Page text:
How To Make Yourself More Employable
It’s no secret that we’re in the midst of a recession; one that seems to have a firm stronghold on almost every industry, niche and new venture out there trying to survive in the corporate jungle. Getting an interview is tough nowadays, let alone a second interview…let alone a job offer. In an economy saturated with supply and struggling for demand it pays to be ahead with your skill set, workplace skills and professional attitude. Below are desirable qualities it’s recommended to have in your professional remit:
Ok so it might not be your dream job…but unfortunately a lot of positions nowadays do reside in an office and pretty much every position requires paperwork. A touch of enthusiasm (genuine enthusiasm is even better) can make the different between the acceptance and rejection emails landing in your inbox. This is a double-edged sword in that it’s easy to become disheartened, particularly if there have been more “no’s” than “yes’s” coming back from the job hunt, each rejection though is one closer to the acceptance and that all important job offer. Enthusiasm or a positive attitude; good work ethic and willingness to learn all contribute to a candidate’s employability – something 36% of employers rate as more important even than the specific technical skills and knowledge that relate to the role.
This is a subjective quality but none the less one that’s important to almost all employers. Completing all tasks with integrity and applying your own morals and principles to everything you do helps to forge your reputation within a company. All decisions that create a quick gain of some description usually backfire and long term, despite them usually being harder at the time, making the right decision almost always ends up with the best result both for the person who made it and the team around them.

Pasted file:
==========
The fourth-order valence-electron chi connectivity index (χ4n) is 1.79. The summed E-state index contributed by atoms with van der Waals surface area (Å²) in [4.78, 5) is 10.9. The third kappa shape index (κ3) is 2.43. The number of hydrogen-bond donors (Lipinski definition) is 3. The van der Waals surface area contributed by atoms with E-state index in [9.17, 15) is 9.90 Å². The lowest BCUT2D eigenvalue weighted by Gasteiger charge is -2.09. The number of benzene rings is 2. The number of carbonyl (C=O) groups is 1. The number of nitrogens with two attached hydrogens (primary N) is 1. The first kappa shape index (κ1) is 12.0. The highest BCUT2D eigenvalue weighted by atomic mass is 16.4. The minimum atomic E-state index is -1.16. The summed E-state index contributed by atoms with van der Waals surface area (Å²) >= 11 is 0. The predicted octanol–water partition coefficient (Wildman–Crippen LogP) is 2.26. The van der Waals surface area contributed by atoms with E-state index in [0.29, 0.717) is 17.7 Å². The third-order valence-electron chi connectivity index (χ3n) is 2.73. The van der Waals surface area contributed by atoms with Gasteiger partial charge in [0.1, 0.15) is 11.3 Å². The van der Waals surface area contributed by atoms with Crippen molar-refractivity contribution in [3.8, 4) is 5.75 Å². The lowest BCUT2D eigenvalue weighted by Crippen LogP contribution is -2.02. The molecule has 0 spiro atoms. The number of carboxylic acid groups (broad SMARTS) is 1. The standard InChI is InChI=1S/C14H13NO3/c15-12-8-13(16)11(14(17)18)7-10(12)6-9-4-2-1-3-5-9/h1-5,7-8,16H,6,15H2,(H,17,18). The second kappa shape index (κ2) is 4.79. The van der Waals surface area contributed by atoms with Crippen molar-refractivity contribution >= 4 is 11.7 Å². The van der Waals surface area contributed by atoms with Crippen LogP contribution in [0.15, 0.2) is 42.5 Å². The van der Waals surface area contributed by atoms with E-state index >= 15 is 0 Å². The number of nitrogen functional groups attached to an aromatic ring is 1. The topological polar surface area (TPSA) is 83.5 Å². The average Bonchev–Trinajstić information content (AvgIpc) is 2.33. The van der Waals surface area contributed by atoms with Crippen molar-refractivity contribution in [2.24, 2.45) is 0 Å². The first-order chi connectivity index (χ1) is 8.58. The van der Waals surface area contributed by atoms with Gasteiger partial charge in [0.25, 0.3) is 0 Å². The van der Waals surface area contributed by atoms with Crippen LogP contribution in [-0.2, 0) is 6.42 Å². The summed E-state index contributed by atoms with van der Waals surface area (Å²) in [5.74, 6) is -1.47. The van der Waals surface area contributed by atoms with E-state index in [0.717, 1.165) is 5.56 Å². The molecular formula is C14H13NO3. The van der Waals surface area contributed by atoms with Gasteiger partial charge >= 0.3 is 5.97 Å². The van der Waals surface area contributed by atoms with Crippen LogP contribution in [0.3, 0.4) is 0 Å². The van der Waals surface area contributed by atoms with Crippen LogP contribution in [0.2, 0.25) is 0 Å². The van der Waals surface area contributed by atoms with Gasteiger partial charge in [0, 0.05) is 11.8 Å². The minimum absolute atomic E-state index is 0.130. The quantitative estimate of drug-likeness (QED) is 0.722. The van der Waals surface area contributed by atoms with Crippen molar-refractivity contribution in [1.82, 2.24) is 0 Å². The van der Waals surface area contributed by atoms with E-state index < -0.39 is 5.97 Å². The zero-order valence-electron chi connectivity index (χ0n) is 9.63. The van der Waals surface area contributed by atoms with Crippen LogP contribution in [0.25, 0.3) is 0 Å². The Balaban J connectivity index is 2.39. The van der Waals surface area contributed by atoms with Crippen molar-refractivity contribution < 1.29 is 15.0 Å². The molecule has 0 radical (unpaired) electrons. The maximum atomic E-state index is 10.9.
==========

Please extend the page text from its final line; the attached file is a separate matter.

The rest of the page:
This one’s a particularly important quality for team leaders or project managers to possess. Being a visionary with great ideas is one thing, having the ability to communicate these ideas effectively and as they are intended to your team on all levels is another entirely. When dealing with people you will come across a myriad of personalities, being able to read these effectively and respond to them in the right way both to get your message across and delegate tasks is a super-skill in itself! Is good communication a product of nature or nurture? We don’t know…one thing we do know though, it can be improved with practice and increased awareness.
You need this skill…at any job, in any industry and at any level. Whether the coffee machines broken or your department’s lost a million pounds in revenue due to a system hitch, we can all do with being good at problem solving. Managers and co-workers want to be asked when an employee doesn’t know how to do something however for trivial items that can be solved with a little common sense, being able to problem solve naturally comes in handy. This as a skill also transfers very well across to our personal lives where problem solving is equally useful.
Where do we start…reliability, motivation, punctuality, empathy and an ability to meet deadlines; if you are finding that you’re struggling to make it through that final interview round, try to take all of the above into account and become the model employee.